Students to sell book of essays, poetry by Afghan women at Comic-Con to raise money to help Afghan students

Canyon Crest Academy students to sell book by Afghan women at Comic-Con to raise money to help Afghan students

Students in Afghanistan, and a teacher, show their artwork
Students in Afghanistan, and a teacher, show their artwork during a Zoom meeting with students in the Flowers For The Future club at Canyon Crest Academy in Carmel Valley.
(Photo by Timothy Stiven

A group of teens at Canyon Crest Academy is trying to help a group of teens in Afghanistan get the education they seek.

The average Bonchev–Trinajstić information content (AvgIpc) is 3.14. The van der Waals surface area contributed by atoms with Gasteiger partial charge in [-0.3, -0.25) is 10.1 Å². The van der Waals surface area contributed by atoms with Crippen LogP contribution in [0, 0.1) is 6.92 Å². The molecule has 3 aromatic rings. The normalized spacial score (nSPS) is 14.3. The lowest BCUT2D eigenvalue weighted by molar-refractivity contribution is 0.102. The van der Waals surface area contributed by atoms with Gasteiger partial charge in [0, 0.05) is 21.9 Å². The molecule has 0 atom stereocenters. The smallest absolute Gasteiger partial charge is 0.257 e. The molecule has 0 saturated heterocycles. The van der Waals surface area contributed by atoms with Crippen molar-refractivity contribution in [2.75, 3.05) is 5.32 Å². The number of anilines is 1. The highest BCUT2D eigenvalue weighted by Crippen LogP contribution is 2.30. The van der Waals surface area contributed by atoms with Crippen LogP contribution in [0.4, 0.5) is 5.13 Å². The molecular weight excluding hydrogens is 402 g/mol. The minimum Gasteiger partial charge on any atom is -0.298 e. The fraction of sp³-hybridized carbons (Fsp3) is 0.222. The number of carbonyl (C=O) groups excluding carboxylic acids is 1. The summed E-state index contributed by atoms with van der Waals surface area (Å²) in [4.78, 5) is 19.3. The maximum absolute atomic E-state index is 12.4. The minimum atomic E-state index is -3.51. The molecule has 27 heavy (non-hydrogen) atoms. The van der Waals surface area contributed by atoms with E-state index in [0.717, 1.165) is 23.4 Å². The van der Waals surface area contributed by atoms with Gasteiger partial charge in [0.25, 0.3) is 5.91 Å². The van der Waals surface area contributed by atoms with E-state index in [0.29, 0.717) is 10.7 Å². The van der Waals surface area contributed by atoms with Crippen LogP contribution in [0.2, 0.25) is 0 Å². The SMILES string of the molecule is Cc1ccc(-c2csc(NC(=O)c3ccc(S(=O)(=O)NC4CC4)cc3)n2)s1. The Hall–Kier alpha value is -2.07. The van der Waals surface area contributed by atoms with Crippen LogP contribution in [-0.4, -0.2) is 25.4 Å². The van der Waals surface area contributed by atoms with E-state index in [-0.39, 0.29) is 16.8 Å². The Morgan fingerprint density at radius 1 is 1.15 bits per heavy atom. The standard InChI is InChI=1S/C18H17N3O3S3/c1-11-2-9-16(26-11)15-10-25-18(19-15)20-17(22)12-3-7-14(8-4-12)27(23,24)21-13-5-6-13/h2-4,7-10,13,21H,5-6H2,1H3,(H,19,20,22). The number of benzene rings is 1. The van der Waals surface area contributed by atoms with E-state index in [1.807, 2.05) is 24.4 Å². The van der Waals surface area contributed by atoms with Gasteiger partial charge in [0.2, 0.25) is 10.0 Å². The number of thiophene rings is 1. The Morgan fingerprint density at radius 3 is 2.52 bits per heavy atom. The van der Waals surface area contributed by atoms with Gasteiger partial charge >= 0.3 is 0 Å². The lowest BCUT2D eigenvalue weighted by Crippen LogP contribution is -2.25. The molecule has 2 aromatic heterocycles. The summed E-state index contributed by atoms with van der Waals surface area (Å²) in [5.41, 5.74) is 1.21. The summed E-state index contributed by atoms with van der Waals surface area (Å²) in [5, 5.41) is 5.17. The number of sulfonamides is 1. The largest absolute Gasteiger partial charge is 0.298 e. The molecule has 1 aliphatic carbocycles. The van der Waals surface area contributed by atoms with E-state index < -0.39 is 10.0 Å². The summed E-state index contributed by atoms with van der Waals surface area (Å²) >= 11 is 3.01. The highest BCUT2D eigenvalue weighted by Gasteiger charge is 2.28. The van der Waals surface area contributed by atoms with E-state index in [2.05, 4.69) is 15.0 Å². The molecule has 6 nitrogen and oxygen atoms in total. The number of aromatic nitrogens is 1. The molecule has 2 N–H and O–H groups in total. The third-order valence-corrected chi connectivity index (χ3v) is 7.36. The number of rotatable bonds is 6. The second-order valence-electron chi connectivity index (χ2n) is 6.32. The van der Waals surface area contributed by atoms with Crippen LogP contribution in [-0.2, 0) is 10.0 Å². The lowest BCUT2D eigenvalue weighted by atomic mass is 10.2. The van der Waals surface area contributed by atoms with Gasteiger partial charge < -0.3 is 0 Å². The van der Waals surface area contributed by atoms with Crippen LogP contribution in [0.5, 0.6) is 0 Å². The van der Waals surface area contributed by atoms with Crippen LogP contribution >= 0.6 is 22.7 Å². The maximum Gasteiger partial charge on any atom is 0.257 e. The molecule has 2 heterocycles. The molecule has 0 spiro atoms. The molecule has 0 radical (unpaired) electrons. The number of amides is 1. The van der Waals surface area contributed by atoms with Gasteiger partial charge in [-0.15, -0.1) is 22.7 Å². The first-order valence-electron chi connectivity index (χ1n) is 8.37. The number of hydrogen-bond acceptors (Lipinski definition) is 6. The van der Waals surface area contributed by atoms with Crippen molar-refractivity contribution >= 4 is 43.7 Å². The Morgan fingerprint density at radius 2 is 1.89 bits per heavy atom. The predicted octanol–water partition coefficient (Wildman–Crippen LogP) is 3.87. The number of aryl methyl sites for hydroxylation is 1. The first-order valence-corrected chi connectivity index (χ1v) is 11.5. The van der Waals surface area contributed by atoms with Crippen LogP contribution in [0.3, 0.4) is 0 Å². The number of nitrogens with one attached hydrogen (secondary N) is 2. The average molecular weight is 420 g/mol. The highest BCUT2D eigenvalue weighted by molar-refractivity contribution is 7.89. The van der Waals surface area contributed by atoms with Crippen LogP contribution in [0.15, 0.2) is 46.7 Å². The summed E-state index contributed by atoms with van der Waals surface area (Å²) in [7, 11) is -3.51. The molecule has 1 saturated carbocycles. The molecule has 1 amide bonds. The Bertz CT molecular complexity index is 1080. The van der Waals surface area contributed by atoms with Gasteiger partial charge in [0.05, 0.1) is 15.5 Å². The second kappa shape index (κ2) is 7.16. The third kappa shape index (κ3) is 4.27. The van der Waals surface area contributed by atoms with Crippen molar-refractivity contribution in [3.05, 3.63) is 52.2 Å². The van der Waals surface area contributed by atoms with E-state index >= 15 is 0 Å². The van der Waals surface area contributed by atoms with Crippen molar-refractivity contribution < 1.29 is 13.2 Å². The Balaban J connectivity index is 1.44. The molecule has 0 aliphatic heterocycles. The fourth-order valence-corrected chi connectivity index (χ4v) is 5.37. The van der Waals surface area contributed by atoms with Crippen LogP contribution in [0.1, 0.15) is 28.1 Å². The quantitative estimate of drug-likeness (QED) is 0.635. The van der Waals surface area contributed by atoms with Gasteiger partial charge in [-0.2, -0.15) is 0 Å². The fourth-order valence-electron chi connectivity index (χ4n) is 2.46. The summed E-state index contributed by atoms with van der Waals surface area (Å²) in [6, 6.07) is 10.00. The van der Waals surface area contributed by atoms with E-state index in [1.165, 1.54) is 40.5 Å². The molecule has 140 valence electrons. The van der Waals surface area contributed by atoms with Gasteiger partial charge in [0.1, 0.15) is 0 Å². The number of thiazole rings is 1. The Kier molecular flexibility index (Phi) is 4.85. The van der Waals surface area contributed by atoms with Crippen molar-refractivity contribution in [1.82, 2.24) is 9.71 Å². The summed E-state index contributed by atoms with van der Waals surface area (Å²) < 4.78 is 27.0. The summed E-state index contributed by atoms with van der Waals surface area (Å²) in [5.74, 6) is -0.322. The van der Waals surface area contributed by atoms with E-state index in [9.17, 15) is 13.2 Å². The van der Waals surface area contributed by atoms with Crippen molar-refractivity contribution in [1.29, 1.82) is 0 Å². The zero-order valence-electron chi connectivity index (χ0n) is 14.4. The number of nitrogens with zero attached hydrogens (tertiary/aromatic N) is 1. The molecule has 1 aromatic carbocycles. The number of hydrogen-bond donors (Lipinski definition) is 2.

The students here met the students there through Zoom classes, where they enjoyed talking about common interests like favorite books, courses and sports. The students became friends.

Now the local students are raising money to help their friends’ learning center in Kabul, Afghanistan, which for many female students is their only chance to get an education.

The American students are part of a club called “Flowers For The Future,” which formed in May 2021 at Canyon Crest Academy to meet virtually with students in Afghanistan.

Since then it has grown to connect students around the globe and foster cross-cultural conversations. The effort to help students in Kabul quickly grew into a worldwide mission to help students across the world have equitable access to education.

The club’s name comes from a professor in Afghanistan who called his students his “flowers.”

The club will have a booth at Comic-Con July 20-22 and will sell copies of “Arrows of Light: The Journeys of Afghan Women,” an anthology of short essays and poetry by 23 Afghan women that gives glimpses into their lives.